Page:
Leaf identification is the best way to properly identify the type of tree that is gracing one’s presence. Strolling through a forest or park can be a refreshing and meditative experience that will be enhanced by even a nugget of knowledge regarding what leaves comprise these havens of nature.
Identifying leaves is a fairly simple process that requires only brief observation. There are two very basic types of leaves that decorate North American trees: needles and simple or compound leaves. Needles will most easily come to mind if one imagines a Christmas tree (which is most commonly a fir tree; the advantage to using a fir tree for Christmas is its ability not to shed). A simple leaf is comprised of a midrib, stalk, and veins – it is the standard leaf commonly found in one’s backyard that grows directly off the tree. A compound leaf is defined by its body structure: several leaflets attached to a common stalk. The shape of simple leaves will help characterize the tree whence they came. The most common shapes that simple leaves may take are linear, round, or lobed. Compound leaves, on the other hand, are identified not only by shape but also by amount of leaflets to an individual stalk. A trifoliate compound leaf, for instance, entails three round-shaped leaflets to the main stalk.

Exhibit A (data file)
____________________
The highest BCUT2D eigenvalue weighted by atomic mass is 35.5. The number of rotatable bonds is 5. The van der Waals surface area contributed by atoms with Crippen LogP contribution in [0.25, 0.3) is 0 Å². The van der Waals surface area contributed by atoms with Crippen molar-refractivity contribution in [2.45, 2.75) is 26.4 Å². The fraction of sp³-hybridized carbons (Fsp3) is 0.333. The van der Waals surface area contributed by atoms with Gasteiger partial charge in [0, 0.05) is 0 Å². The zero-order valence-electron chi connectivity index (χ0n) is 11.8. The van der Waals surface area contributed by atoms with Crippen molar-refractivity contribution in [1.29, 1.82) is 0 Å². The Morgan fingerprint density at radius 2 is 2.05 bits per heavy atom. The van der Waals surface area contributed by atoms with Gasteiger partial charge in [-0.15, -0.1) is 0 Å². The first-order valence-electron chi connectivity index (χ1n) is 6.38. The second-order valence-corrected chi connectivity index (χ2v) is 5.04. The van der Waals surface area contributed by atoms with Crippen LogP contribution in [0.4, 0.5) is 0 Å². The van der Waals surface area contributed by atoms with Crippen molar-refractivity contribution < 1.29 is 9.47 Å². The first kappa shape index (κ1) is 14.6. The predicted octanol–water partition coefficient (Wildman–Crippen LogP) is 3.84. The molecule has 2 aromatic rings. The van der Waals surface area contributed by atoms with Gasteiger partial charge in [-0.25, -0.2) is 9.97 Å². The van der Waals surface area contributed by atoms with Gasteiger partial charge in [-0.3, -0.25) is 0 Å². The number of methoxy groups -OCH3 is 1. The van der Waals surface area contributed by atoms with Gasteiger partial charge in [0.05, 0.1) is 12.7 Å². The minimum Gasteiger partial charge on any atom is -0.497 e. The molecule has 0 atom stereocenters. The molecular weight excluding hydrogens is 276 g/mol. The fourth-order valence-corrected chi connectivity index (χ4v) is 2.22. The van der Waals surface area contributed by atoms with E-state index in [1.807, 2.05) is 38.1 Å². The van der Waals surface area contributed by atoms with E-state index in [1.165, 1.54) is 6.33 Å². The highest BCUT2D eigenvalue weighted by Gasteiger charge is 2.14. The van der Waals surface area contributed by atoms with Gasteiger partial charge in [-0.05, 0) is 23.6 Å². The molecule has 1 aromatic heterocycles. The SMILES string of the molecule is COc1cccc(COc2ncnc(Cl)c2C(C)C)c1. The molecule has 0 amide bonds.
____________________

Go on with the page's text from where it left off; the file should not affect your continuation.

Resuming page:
Another key factor in leaf identification is arrangement of leaves on the tree twig. The two most basic arrangements are alternate and opposite. An alternate arrangement entails leaves that do not grow directly across from one another any tree arm or twig. An opposite arrangement entails a more symmetric patterning; each leaf grows directly opposite another on any tree arm or twig.
For trees that bear needles, two sub-considerations are significant to remember: arrangement and color. The needles of a tree will either be arranged as clusters or single needles, and the color of each individual needle will usually vary between green, yellow and white.